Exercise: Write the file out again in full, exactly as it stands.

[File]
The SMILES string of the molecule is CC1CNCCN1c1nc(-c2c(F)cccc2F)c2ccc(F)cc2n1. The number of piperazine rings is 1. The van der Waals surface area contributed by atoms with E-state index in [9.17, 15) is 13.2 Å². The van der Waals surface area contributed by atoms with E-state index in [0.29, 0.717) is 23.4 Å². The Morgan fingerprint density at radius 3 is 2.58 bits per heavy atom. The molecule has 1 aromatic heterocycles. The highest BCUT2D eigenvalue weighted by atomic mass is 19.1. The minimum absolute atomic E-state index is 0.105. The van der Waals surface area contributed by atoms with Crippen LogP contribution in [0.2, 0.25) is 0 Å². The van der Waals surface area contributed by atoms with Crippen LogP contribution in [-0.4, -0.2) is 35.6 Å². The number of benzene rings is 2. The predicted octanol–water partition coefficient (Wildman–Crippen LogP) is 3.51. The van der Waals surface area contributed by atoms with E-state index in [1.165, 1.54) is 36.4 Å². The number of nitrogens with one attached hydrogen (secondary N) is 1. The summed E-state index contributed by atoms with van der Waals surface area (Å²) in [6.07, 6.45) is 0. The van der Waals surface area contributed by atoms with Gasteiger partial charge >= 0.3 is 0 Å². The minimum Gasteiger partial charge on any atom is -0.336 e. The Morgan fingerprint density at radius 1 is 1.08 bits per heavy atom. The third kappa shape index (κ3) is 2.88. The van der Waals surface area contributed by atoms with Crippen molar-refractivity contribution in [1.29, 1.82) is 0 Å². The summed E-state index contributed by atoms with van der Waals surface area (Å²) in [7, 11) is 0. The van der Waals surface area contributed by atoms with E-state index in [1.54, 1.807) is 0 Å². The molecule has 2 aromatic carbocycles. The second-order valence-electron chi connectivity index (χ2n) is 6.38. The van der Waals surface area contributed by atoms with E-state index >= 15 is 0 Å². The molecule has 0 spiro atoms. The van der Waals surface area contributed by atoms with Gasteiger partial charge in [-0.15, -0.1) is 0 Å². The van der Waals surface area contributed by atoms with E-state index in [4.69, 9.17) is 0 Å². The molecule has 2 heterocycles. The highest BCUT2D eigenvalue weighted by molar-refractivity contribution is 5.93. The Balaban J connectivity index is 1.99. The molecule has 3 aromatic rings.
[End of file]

The SMILES string of the molecule is CC1CNCCN1c1nc(-c2c(F)cccc2F)c2ccc(F)cc2n1. The number of piperazine rings is 1. The van der Waals surface area contributed by atoms with E-state index in [9.17, 15) is 13.2 Å². The van der Waals surface area contributed by atoms with E-state index in [0.29, 0.717) is 23.4 Å². The Morgan fingerprint density at radius 3 is 2.58 bits per heavy atom. The molecule has 1 aromatic heterocycles. The highest BCUT2D eigenvalue weighted by atomic mass is 19.1. The minimum absolute atomic E-state index is 0.105. The van der Waals surface area contributed by atoms with Crippen LogP contribution in [0.2, 0.25) is 0 Å². The van der Waals surface area contributed by atoms with Crippen LogP contribution in [-0.4, -0.2) is 35.6 Å². The number of benzene rings is 2. The predicted octanol–water partition coefficient (Wildman–Crippen LogP) is 3.51. The van der Waals surface area contributed by atoms with E-state index in [1.165, 1.54) is 36.4 Å². The number of nitrogens with one attached hydrogen (secondary N) is 1. The summed E-state index contributed by atoms with van der Waals surface area (Å²) in [6.07, 6.45) is 0. The van der Waals surface area contributed by atoms with Gasteiger partial charge >= 0.3 is 0 Å². The minimum Gasteiger partial charge on any atom is -0.336 e. The Morgan fingerprint density at radius 1 is 1.08 bits per heavy atom. The third kappa shape index (κ3) is 2.88. The van der Waals surface area contributed by atoms with Crippen molar-refractivity contribution in [1.29, 1.82) is 0 Å². The summed E-state index contributed by atoms with van der Waals surface area (Å²) in [7, 11) is 0. The van der Waals surface area contributed by atoms with E-state index in [1.54, 1.807) is 0 Å². The molecule has 2 aromatic carbocycles. The second-order valence-electron chi connectivity index (χ2n) is 6.38. The van der Waals surface area contributed by atoms with E-state index >= 15 is 0 Å². The molecule has 0 spiro atoms. The van der Waals surface area contributed by atoms with Gasteiger partial charge in [-0.15, -0.1) is 0 Å². The van der Waals surface area contributed by atoms with E-state index in [4.69, 9.17) is 0 Å². The molecule has 2 heterocycles. The highest BCUT2D eigenvalue weighted by molar-refractivity contribution is 5.93. The Balaban J connectivity index is 1.99. The molecule has 3 aromatic rings.